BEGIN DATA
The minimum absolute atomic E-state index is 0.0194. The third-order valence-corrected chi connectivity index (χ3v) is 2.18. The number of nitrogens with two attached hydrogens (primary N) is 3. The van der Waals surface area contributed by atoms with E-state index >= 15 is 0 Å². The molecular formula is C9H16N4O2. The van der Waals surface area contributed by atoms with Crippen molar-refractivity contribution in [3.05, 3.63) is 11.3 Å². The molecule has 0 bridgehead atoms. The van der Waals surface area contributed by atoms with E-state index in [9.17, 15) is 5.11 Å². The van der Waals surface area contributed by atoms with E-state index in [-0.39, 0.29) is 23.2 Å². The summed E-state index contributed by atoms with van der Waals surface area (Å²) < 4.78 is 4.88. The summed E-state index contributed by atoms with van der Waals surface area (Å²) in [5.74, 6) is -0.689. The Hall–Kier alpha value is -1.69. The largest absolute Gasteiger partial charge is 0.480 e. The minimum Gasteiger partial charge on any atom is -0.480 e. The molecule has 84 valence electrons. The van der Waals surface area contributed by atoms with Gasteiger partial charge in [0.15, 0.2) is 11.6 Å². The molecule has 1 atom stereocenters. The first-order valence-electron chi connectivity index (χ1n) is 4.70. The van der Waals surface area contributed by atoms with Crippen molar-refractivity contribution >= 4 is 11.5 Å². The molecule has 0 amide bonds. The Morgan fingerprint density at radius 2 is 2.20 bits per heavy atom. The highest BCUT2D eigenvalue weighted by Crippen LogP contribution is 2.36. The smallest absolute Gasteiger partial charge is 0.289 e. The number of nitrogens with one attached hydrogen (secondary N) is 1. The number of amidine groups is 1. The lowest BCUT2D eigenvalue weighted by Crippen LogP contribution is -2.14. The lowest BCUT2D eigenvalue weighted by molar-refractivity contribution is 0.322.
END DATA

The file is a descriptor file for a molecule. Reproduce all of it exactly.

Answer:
The minimum absolute atomic E-state index is 0.0194. The third-order valence-corrected chi connectivity index (χ3v) is 2.18. The number of nitrogens with two attached hydrogens (primary N) is 3. The van der Waals surface area contributed by atoms with E-state index >= 15 is 0 Å². The molecular formula is C9H16N4O2. The van der Waals surface area contributed by atoms with Crippen molar-refractivity contribution in [3.05, 3.63) is 11.3 Å². The molecule has 0 bridgehead atoms. The van der Waals surface area contributed by atoms with E-state index in [9.17, 15) is 5.11 Å². The van der Waals surface area contributed by atoms with E-state index in [-0.39, 0.29) is 23.2 Å². The summed E-state index contributed by atoms with van der Waals surface area (Å²) < 4.78 is 4.88. The summed E-state index contributed by atoms with van der Waals surface area (Å²) in [5.74, 6) is -0.689. The Hall–Kier alpha value is -1.69. The largest absolute Gasteiger partial charge is 0.480 e. The minimum Gasteiger partial charge on any atom is -0.480 e. The molecule has 84 valence electrons. The van der Waals surface area contributed by atoms with Gasteiger partial charge in [0.15, 0.2) is 11.6 Å². The molecule has 1 atom stereocenters. The first-order valence-electron chi connectivity index (χ1n) is 4.70. The van der Waals surface area contributed by atoms with Crippen molar-refractivity contribution >= 4 is 11.5 Å². The molecule has 0 amide bonds. The Morgan fingerprint density at radius 2 is 2.20 bits per heavy atom. The highest BCUT2D eigenvalue weighted by Crippen LogP contribution is 2.36. The smallest absolute Gasteiger partial charge is 0.289 e. The number of nitrogens with one attached hydrogen (secondary N) is 1. The number of amidine groups is 1. The lowest BCUT2D eigenvalue weighted by Crippen LogP contribution is -2.14. The lowest BCUT2D eigenvalue weighted by molar-refractivity contribution is 0.322.